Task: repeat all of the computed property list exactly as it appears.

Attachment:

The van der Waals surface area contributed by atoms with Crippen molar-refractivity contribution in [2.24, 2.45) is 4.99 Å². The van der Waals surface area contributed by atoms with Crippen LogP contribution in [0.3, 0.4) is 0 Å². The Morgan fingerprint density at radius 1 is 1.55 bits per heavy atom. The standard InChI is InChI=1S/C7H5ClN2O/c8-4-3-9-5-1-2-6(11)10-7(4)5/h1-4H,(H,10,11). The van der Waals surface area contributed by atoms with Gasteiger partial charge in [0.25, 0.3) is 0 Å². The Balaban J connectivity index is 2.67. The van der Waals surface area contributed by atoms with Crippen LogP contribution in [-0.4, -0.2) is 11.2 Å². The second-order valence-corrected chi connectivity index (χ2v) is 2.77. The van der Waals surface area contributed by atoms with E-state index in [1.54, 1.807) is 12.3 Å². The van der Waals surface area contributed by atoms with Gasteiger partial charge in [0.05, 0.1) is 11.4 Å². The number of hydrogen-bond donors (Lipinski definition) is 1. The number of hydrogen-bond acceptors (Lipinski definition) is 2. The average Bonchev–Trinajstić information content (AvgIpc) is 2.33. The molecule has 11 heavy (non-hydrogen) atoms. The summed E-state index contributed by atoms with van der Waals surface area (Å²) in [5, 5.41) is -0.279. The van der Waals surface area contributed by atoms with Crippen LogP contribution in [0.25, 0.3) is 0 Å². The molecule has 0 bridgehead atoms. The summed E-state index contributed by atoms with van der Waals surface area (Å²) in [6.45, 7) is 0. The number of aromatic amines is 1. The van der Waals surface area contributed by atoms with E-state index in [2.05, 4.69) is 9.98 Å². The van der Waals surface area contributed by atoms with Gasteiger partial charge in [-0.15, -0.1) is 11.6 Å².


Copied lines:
The van der Waals surface area contributed by atoms with Crippen molar-refractivity contribution in [2.24, 2.45) is 4.99 Å². The van der Waals surface area contributed by atoms with Crippen LogP contribution in [0.3, 0.4) is 0 Å². The Morgan fingerprint density at radius 1 is 1.55 bits per heavy atom. The standard InChI is InChI=1S/C7H5ClN2O/c8-4-3-9-5-1-2-6(11)10-7(4)5/h1-4H,(H,10,11). The van der Waals surface area contributed by atoms with Gasteiger partial charge in [0.25, 0.3) is 0 Å². The Balaban J connectivity index is 2.67. The van der Waals surface area contributed by atoms with Crippen LogP contribution in [-0.4, -0.2) is 11.2 Å². The second-order valence-corrected chi connectivity index (χ2v) is 2.77. The van der Waals surface area contributed by atoms with E-state index in [1.54, 1.807) is 12.3 Å². The van der Waals surface area contributed by atoms with Gasteiger partial charge in [0.05, 0.1) is 11.4 Å². The number of hydrogen-bond donors (Lipinski definition) is 1. The number of hydrogen-bond acceptors (Lipinski definition) is 2. The average Bonchev–Trinajstić information content (AvgIpc) is 2.33. The molecule has 11 heavy (non-hydrogen) atoms. The summed E-state index contributed by atoms with van der Waals surface area (Å²) in [5, 5.41) is -0.279. The van der Waals surface area contributed by atoms with Crippen LogP contribution in [0.25, 0.3) is 0 Å². The molecule has 0 bridgehead atoms. The summed E-state index contributed by atoms with van der Waals surface area (Å²) in [6.45, 7) is 0. The number of aromatic amines is 1. The van der Waals surface area contributed by atoms with E-state index in [2.05, 4.69) is 9.98 Å². The van der Waals surface area contributed by atoms with Gasteiger partial charge in [-0.15, -0.1) is 11.6 Å².